this time gold falls before the meeting, rather than afterwards (although that can’t be discounted either).
For some months now the markets have been Fed-watching even more closely than usual, as economies have been recovering from the impact of the pandemic, supply chain dislocations have exacerbated inflationary pressures that are generated in an economic recovery and, with not much room for manoeuvre due to low prevailing interest rates, they are having to walk a tightrope. In the past months there have been growing hawkish sounds from some members of the Federal Open Market Committee (FOMC) who do not subscribe to the belief that inflationary forces are transitory. While the jury is still out about this, with strong arguments that it is transitory (base effects falling away, and the hope that supply dislocations will work their way through over the next few months), there is increasing credibility in the concept of persistent inflation, which revolves around public expectations of rising inflation in the future.
Meanwhile the yield curves have been flattening while their overall profiles have been rising recently (see chart below), which suggests that the participants in the bond markets are trading in fear of stagflation (in which economic activity is under pressure even as prices rise).
As a result this week’s meeting of the FOMC, concluding on Wednesday 3rd, will be under even closer scrutiny than normal even though Fed Chair Jay Powell has already flagged up the likelihood of a firm announcement about tapering dates and has also said that he expects the tapering programme to be complete by mid-2022. Despite the fact that the tapering programme has been in view for weeks if not months, there is always a knee-jerk reaction in financial markets in the wake of the meeting. This time gold is pre-empting it, with prices failing to hold over $1,800 for the third time since mid-September as they slid towards $1,770 in New York hours on Friday.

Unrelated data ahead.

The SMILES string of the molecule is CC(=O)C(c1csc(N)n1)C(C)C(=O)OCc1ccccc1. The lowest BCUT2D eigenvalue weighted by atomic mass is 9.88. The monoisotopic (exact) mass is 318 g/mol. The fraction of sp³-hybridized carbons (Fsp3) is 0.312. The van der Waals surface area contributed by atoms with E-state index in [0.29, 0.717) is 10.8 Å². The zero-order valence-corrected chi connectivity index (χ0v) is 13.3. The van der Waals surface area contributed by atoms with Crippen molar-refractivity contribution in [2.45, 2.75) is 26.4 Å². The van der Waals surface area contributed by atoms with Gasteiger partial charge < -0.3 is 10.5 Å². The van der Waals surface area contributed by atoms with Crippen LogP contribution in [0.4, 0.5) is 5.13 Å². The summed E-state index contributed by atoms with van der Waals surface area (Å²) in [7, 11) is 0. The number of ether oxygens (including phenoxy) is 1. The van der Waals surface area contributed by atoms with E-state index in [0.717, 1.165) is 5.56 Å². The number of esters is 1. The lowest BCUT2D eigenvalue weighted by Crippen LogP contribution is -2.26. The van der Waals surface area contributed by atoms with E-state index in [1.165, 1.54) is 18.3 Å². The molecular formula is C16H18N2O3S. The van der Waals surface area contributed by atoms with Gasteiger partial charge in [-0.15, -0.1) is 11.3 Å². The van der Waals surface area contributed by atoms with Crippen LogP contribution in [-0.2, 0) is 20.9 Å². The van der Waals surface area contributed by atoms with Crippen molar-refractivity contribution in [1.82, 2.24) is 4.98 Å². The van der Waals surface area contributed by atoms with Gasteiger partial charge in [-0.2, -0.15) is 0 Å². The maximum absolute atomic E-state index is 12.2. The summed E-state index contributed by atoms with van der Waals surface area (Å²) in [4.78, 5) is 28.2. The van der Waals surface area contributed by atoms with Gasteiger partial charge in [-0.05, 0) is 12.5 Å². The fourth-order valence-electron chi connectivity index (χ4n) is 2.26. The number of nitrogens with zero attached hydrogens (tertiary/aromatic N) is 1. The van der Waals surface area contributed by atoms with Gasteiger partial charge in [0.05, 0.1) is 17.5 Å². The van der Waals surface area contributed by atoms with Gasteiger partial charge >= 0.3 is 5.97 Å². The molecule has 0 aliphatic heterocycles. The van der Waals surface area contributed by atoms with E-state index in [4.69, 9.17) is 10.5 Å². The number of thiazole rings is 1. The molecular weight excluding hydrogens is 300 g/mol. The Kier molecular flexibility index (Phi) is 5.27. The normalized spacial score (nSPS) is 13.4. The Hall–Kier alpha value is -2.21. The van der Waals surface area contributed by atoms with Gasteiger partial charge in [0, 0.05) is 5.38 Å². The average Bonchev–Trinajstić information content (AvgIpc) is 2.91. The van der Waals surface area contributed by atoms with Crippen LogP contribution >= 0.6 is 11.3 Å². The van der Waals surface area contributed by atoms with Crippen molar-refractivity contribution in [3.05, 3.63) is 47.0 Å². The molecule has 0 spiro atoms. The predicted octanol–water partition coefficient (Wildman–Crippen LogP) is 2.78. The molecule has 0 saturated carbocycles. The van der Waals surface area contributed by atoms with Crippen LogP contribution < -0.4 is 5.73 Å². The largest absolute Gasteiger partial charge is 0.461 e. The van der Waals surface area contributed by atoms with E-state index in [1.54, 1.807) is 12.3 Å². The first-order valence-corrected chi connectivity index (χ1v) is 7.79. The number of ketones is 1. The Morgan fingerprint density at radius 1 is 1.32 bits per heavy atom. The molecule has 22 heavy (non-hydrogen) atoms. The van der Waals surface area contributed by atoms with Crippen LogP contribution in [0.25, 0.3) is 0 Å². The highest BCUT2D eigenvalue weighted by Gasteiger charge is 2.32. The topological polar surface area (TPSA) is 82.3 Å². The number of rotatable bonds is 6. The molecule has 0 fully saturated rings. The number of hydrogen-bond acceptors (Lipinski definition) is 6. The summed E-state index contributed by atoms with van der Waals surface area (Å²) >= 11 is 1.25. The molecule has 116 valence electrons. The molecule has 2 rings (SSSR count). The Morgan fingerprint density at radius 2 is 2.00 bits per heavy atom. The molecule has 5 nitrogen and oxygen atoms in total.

The economic numbers released for the United States on Monday were arguably in line with stagflationary thinking, with the Employment Cost index exceeding expectations and personal income falling by 1.0% month-on-month, which was below expectations. The University of Michigan sentiment index, a key element watched by the Fed, was better than the markets had been expecting, at 71.7.
This was actually less influential on gold than the action in the currency markets, which saw a pre FOMC rise in the dollar, extended by strengthening technical indicators for the currency and this put gold under pressure. As we write, however, the dollar is not overbought, while gold is neutral so it may well tread water ahead of the outcome of the FOMC meeting. For the longer term, the fundamental financial background remains supportive.